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“Going in the wrong direction”: More tropical forest loss 2019

The destruction of tropical forests worldwide increased last year, again led by Brazil, which was responsible for more than one-third of the total, and where deforestation of the Amazon by purification seems to increase under the pro-development policy of the country’s president.

The global total loss of old growth or primary tropical forest – 9.3 million acres, an area nearly the size of Switzerland – was about 3 percent higher than 2018 and the third largest since 2002. Only 2016 and 2017 were worse, when the heat and drought led to record fires and deforestation, especially in Brazil.

“The level of forest loss that we saw in 2019 is unacceptable,” said Frances Seymour, a colleague with the World Resources Institute environmental research group, which released deforestation data through its Global Forest Watch program. “We seem to be heading in the wrong direction.”

“There has been so much international effort and rhetoric around reducing deforestation, and companies and governments are making all these commitments that they will cut half of their tropical forest loss by 2020,” said Mikaela Weisse, responsible for the Global Forest Watch program. “The fact that it has been so stubbornly persistent is what worries us.”

Global Forest Watch researchers estimated that the loss of primary tropical forest in 2019 resulted in the release of more than 2 billion tons of carbon dioxide, or more than the emissions from all vehicle vehicles in the US in a typical year.

Seymour said the outlook for 2020 is not good as the coronavirus pandemic continues.

Restrictions on mobility and blunt budget cuts as a result of the economic downturn from the global crisis could hamper efforts to enforce deforestation laws, she said. “Bad actors will try to take advantage of more illegal logging, mining, clearing and poaching.”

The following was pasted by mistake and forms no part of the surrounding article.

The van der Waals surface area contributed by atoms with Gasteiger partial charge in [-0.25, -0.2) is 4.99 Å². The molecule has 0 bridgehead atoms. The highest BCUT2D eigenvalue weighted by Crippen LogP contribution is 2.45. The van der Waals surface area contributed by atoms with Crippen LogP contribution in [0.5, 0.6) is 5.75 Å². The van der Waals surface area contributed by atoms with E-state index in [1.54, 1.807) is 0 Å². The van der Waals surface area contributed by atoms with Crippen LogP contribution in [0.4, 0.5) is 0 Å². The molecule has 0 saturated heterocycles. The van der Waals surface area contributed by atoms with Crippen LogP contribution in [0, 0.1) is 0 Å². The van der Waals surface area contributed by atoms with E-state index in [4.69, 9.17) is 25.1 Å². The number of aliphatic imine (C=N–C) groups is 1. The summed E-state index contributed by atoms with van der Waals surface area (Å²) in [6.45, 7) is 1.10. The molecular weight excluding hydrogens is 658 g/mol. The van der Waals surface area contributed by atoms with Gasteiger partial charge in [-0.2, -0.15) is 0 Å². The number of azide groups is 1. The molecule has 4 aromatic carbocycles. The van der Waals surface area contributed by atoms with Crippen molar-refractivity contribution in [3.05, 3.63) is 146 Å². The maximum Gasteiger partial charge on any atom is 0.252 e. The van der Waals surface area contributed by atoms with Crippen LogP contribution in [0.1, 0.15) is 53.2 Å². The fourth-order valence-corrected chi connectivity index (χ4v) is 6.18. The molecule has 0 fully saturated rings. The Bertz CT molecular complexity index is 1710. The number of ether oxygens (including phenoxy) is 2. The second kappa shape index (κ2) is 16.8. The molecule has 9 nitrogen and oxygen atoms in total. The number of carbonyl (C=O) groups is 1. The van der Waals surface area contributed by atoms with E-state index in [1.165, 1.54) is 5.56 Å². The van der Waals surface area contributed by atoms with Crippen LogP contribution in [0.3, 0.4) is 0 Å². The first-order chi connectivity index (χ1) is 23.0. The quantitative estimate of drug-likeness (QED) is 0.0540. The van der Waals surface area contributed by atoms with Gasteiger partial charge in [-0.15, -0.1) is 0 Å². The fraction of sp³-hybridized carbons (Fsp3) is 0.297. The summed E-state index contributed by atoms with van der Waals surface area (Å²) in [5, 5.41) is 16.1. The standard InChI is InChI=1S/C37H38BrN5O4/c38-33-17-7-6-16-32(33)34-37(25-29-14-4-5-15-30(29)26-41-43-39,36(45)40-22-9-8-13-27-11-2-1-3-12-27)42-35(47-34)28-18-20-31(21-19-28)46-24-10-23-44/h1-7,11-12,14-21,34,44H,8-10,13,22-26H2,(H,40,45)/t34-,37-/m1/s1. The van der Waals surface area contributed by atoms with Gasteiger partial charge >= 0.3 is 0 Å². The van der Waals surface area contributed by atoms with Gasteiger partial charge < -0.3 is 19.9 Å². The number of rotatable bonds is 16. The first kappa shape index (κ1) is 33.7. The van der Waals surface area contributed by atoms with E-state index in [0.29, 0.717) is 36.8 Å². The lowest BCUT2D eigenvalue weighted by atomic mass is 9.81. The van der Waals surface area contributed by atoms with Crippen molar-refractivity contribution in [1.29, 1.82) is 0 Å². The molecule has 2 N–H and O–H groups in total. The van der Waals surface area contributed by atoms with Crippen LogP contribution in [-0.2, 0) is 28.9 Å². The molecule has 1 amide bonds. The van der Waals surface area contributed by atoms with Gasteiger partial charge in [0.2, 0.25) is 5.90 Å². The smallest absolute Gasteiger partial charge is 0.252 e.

Global Forest Watch uses data from researchers at the University of Maryland who have developed machine learning software to analyze satellite images for loss of tree protection. Overall in the tropics, this loss amounted to almost 30 million acres last year. Since 2000, the world has lost about 10 percent of its tropical wooden deck.

Other analyzes of deforestation have different numbers. Two UN agencies, in their latest report on the subject, published last month, said that deforestation worldwide averaged about 25 million acres per year since 2015. Their analysis is based on reporting from each country.

Much of the tree coverage loss that Maryland researchers’ data reveals occurs in tree plants or other non-forest areas. The researchers then do further analysis to determine the loss from the old growth forests, which are important for storing carbon dioxide from the atmosphere and for maintaining biodiversity, and it can take decades to recover when destroyed.

This destruction can occur in several ways: mowing for agriculture, farms, mining or other uses and for associated roads and other infrastructure; selective logging; or through fires that are set as part of the ground clearance efforts but which can spread without control.

Instead, data from the Brazilian government’s forest monitoring program and other projects showed an increase in the purification of primary forests for agriculture, says Weisse. “Although the overall primary forest trend is only a small increase, we believe deforestation will be worse,” she said.

In neighboring Bolivia, fires were a major cause of what was a significant increase in deforestation last year. The country’s primary forest loss of 720,000 acres was almost twice that of 2018. Bolivia now ranks fourth in deforestation globally behind Brazil, the Democratic Republic of Congo and Indonesia.

But in West Africa, both Ghana and Cote d’Ivoire showed significant reductions in primary forest loss, the data showed. Ghana’s total of about 14,000 acres was the lowest since 2014; Ivory Coast had the lowest number since 2005 of 29,000 acres.

Deforestation in both countries has largely been spurred by increasing cocoa production for the world markets. The governments of both countries, and major cocoa and chocolate producers, had agreed on initiatives to reduce or stop deforestation. The downturn is a sign that these efforts might work, Weisse said, though “it’s a little early to say too much yet, because it’s only a year.”

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